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About the Lecture

The following is a synopsis of "Looks Count: Erotic Glances in Roman Art and Poetry", the fifteenth Bernice L. Fox Classics lecture  by Alden Smith of Baylor University at Monmouth College in Monmouth, Illinois.

In this lecture I consider the problem of perception and posture in some selections of Latin poetry and Roman art. I begin my paper with a look at many examples of reclining couples in Roman art, suggesting that their posture and the way they look at each other suggests a kind of distribution of the dynamics of the relationship between them. But it is in poetry that we will learn better how the dynamics of these relationships play out.

That poets make the most of position and vision in their work is hardly a new suggestion. I consider the famous example of Cat. 45, where Septimius and Acme embrace and gaze at each other in an extremely affectionate manner. I also consider a less well known example of Propertius 2.13, where Propertius reclines upon his Cynthia in a manner not unlike Septimius and Acme. The position of the characters in both of these pieces heightens the eroticism of each poem; it also suggests something about the relationship of the poet and his lover. Propertius’ lover proves to be more than merely a docta puella: the diction of his poem and the position of his lover show that she is the domina on whom he reclines, and to whom he is entirely subject. She is muse and mistress, critic and consort.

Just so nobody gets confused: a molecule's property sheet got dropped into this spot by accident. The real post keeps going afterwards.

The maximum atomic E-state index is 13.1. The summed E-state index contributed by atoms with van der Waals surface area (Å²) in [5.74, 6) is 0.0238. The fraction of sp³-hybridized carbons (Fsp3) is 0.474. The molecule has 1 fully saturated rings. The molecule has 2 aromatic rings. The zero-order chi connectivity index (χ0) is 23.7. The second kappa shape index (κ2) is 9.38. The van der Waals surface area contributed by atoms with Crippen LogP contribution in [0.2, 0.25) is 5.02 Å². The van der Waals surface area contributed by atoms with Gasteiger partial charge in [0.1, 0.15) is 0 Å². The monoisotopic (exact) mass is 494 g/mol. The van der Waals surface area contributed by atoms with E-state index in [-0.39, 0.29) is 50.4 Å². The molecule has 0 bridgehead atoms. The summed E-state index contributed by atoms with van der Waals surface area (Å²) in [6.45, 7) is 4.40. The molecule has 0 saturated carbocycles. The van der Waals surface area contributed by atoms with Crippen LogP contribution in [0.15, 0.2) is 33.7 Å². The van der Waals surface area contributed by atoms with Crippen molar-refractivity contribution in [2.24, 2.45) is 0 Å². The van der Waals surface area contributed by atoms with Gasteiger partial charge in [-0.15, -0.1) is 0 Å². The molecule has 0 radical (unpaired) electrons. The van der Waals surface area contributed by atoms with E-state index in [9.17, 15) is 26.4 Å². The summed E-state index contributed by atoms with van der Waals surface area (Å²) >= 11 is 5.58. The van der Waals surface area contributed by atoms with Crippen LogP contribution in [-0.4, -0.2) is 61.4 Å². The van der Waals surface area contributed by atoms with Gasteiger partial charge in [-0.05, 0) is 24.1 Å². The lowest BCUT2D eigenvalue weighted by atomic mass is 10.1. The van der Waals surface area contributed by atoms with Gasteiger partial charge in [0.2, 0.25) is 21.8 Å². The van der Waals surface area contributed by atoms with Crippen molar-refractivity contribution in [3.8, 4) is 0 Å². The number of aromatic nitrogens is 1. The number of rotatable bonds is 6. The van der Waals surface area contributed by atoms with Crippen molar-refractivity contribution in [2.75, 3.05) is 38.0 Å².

I close the paper with a consideration of perhaps the most famous reclining couple in Latin literature, namely the portrayal of Venus and Mars from the opening of the DRN. Here, I suggest, is the locus classicus of the distribution of power between the lovers. The passages from the poetry that we consider help us to "reread" the paintings with which I opened this discussion. The ancient play between the lovers depicted in the paintings and portrayed in the poetry transcends these ancient texts, and is transferable perhaps not into modern party politics, but into the politics of the parties, on and off campus, of the modern world.